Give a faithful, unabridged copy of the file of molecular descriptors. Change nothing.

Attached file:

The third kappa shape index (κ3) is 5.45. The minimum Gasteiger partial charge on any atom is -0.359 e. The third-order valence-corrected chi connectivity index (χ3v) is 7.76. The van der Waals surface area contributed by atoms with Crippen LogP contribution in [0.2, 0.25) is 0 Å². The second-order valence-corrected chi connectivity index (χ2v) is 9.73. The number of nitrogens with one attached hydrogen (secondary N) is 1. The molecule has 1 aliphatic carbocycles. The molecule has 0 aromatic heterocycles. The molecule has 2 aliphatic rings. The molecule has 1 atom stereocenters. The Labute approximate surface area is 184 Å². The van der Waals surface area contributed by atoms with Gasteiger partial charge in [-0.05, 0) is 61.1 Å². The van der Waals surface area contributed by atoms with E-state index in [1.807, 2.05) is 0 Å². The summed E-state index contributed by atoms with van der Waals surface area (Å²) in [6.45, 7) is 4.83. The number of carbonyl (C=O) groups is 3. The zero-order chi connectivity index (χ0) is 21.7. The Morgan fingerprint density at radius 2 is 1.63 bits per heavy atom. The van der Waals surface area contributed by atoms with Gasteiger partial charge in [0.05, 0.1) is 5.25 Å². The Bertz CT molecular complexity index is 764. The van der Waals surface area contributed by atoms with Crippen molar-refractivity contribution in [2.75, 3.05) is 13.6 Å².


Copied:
The third kappa shape index (κ3) is 5.45. The minimum Gasteiger partial charge on any atom is -0.359 e. The third-order valence-corrected chi connectivity index (χ3v) is 7.76. The van der Waals surface area contributed by atoms with Crippen LogP contribution in [0.2, 0.25) is 0 Å². The second-order valence-corrected chi connectivity index (χ2v) is 9.73. The number of nitrogens with one attached hydrogen (secondary N) is 1. The molecule has 1 aliphatic carbocycles. The molecule has 0 aromatic heterocycles. The molecule has 2 aliphatic rings. The molecule has 1 atom stereocenters. The Labute approximate surface area is 184 Å². The van der Waals surface area contributed by atoms with Gasteiger partial charge in [-0.05, 0) is 61.1 Å². The van der Waals surface area contributed by atoms with E-state index in [1.807, 2.05) is 0 Å². The summed E-state index contributed by atoms with van der Waals surface area (Å²) in [6.45, 7) is 4.83. The number of carbonyl (C=O) groups is 3. The zero-order chi connectivity index (χ0) is 21.7. The Morgan fingerprint density at radius 2 is 1.63 bits per heavy atom. The van der Waals surface area contributed by atoms with Gasteiger partial charge in [0.05, 0.1) is 5.25 Å². The Bertz CT molecular complexity index is 764. The van der Waals surface area contributed by atoms with Crippen molar-refractivity contribution in [2.75, 3.05) is 13.6 Å².